Manage harmful content while protecting freedom of expression

The Legal Affairs Committee insists on stricter conditions for targeted ads and more control over what users see online

The Legal Affairs Committee calls on the Commission to review existing laws applicable to online providers and put forward new legislation on online content management, so that a clear distinction between illegal and harmful content is in place. The adopted legislative initiative will contribute to the upcoming Commission’s Digital Services Act (DSA) package.

First and foremost, the text calls for EU-wide standards on how hosting platforms should moderate content and apply the so-called “notice and action” mechanisms. These new rules on content moderation, in addition to judicial redress, should provide legal clarity for platforms and guarantees for fundamental rights of users, MEPs say.

Furtherrmore, when content is flagged or taken down, users should be notified and able to seek redress through a national dispute settlement body. However, a final decision should be taken by an independent judiciary and not fall on private undertakings.

“We do not want private companies to police the internet”, said rapporteur Tiemo Wölken (S&D, DE) after the vote.

To ensure platforms comply, the Commission should assess options for a European entity to monitor and impose fines, such as an EU body or a coordinated network of national authorities, MEPs propose.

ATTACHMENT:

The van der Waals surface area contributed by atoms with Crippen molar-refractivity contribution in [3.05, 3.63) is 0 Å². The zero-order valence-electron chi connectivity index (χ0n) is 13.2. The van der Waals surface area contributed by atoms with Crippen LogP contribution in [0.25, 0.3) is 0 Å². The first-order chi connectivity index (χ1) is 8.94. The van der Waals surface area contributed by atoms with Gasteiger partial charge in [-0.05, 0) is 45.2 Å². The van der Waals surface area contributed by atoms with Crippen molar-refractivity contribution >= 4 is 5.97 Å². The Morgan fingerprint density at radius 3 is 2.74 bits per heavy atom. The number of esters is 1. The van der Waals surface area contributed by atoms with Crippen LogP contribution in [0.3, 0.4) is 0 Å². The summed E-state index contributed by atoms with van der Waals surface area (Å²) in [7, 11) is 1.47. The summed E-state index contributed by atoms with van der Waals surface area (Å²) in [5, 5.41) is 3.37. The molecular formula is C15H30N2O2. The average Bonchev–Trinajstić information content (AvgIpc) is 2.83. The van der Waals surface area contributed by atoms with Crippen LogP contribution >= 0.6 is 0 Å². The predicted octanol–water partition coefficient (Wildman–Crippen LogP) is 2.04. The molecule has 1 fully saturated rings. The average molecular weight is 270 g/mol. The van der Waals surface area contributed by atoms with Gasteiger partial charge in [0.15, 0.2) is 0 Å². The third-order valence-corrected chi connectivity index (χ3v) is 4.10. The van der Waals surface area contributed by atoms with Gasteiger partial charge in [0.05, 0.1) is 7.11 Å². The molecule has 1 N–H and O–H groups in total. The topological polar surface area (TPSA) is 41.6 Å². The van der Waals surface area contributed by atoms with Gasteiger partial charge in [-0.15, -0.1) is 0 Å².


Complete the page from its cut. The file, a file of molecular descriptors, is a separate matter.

When it comes to self-regulation, MEPs are firm that platforms should not employ upload filters or any form of ex-ante content control for harmful or illegal content.

“We need to address the business practice of selling personalised targeted ads and the impact this has on the spread of harmful content”, said Wölken at a press conference. According to him, this could be achieved by providing users with more control over what they see online, including the possibility to opt-out of content curation altogether.

“The idea is not to censor unwanted content, but to make users less dependent on the algorithms that reward attention-seeking content, thus increasing their freedom of information”, he said.

Targeted advertising must also be regulated more strictly in favour of less intrusive, contextualised forms of advertising that require less data and does not depend on previous user interaction with content. Being shown personalised advertising should depend on users’ free, informed and unambiguous consent.

The aforementioned legislative initiative, along with recommendations from the Internal Market and Civil Liberties committees, will feed the upcoming Commission’s Digital Services Act package, expected before the end of the year.

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